Tuesday, 9 February 2010

The Chappe Telegraph

Anyone who has been to Chambray lès Tours looking at bathrooms (or indeed anyone who leaves the A10 in Tours to drive to Preuilly) will have noticed this construction in the middle of the road opposite Conforama. I realised immediately (mainly because of my avid readership of Hornblower books as a boy) that it was a semaphore/telegraph.

When we were looking at bathrooms yesterday we happened to do a U turn around the base of the telegraph, and I noticed it had a sign explaining what it was: "Telegraph Cl. Chappe".

Claude Chappe was born in Sarthe (not a million miles away from Tours, coincidentally) in 1763, and with his brother Ignatius worked on a number of different schemes for transmitting messages long distance. This telegraph shown here was the third such scheme and was invented in 1793. By 1852 the telegraph system covered most of the main cities in France, and was capable of sending a message vast distances in a very short time - Lille to Paris, for instance took 9 minutes under optimum conditions.

This semaphore seems to be in position 34: there is more about the code here.

Simon

10 comments:

Berowne said...

>>By 1852 the telegraph system covered most of the main cities in France, and was capable of sending a message vast distances in a very short time - Lille to Paris, for instance took 9 minutes under optimum conditions.<<

Interesting, because by 1852 Morse telegraphy had been around for a decade or so. In 1851 the Morse code, had they used it, could have sent a message from Lille to Paris in seconds.

chm said...

Berrowne, here is what Wikipedia says about the Morse code: [...] Originally created for Samuel F. B. Morse's electric telegraph in the early 1840s, Morse code was also extensively used for early radio communication beginning in the 1890s. [...}

I doubt the electric grid in France in 1852, if any, would have let people use Morse code to any effect. Whereas Chappe sémapahore/telegraph was visual and didn't need any electrical power, and antedated Morse by 50 years, BTW.

Of course Morse code could be used visually also, but not as extensively and effectively as Chappe's telegraph would.

ladybird said...

If you want to see another Chappe telegraph, there is one on the top of the dungeon of Montabazon in the Loire Valley and one near the Château du Haut Barr near Saverne in the Alsace. I may do a post about them one of these days :)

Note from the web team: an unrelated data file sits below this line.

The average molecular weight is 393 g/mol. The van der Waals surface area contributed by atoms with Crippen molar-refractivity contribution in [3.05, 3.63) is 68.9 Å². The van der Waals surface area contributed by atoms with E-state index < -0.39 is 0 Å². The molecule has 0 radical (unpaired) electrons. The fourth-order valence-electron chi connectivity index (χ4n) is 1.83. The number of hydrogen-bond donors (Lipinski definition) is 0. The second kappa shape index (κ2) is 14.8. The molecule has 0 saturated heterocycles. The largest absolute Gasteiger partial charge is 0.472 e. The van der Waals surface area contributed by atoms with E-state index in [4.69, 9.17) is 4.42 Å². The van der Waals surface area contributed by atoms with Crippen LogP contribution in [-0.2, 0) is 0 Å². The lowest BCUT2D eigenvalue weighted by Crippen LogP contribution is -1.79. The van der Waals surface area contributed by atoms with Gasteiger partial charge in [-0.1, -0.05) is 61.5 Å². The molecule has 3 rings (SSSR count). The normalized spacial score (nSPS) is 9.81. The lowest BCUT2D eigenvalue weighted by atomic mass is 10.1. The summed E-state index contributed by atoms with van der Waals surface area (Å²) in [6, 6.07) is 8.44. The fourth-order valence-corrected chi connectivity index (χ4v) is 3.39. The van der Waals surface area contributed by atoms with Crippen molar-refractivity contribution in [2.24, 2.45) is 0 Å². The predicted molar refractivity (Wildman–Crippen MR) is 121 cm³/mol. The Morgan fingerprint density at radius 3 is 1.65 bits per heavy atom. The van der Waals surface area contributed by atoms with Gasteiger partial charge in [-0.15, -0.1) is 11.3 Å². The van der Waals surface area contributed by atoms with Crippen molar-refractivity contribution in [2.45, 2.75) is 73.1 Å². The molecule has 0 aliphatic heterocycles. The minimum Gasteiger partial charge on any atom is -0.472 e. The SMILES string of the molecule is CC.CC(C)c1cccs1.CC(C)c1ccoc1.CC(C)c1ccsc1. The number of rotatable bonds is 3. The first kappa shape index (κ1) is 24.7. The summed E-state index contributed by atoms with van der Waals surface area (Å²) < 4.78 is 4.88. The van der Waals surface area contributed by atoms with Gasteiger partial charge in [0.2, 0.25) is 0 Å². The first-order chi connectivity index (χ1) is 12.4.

Simon said...

Martine:
I am interested in the one at Montbazon, as we drove past it last night. I have always assumed it was a statue of the virgin and my reading confirms this.

However, it could be a cunning disguise, and at the flick of a switch she drops the baby and starts waving flags :)

ladybird said...

Simon, LOL!!!
No, don't worry, it isn't the Virgin who's doing all the signaling. You actually have to walk up to the dungeon (and pay the entrance fee, of course) and then you'll see it. It's on the other side of the dungeon, the part that isn't visible from the road. There's a large plaque explaining the history and functioning of the telegraph. It's very interesting and surely worth a visit. If you don't believe me, I can mail you a photo of the plaque ! Martine

Leon and Sue Sims said...

Simon,
I see you retained a wicked Aussie sense of humour. Goodonya!!
Leon

Carolyn said...

Whew, Martine, thanks for clearing that up. I only remember the awkwardly placed statue at Montbazon, so I was beginning to wonder about your state of mind, that you saw the Virgin Mary as a telegraph, till you explained.

ladybird said...

Carolyn, lol! Apart from the occasional stress attack at work, my mind is as fit as that of that of a twenty year old!

Mu said...

Great to see there are some of these still surviving - thanks for posting a picture. I found your page via Google after trying to find an existing Telegraph in Paris, I'm over next weekend and have just read about Chappe this morning.

James Gleick's 'The Information' gives a great history of the system including the "sniffy" response to Moorse when he tried to trial his electrical system in 1838. The French were heavily invested in the optical system by this point of course, they were also concerned that wires could be cut and that their system, despite being visual for all to intercept, was more secure.

Jules Guyot, a physician and scientist assigned to assess the technology, sniffed, "What can one expect of a few wretched wires?" (p136)

Simon said...

Mu - I am not sure if there are any in situ in Paris - there are a couple in museums, and I sort of assumed that "Telegraph" in the 19th/20th would have one, but I am not so sure now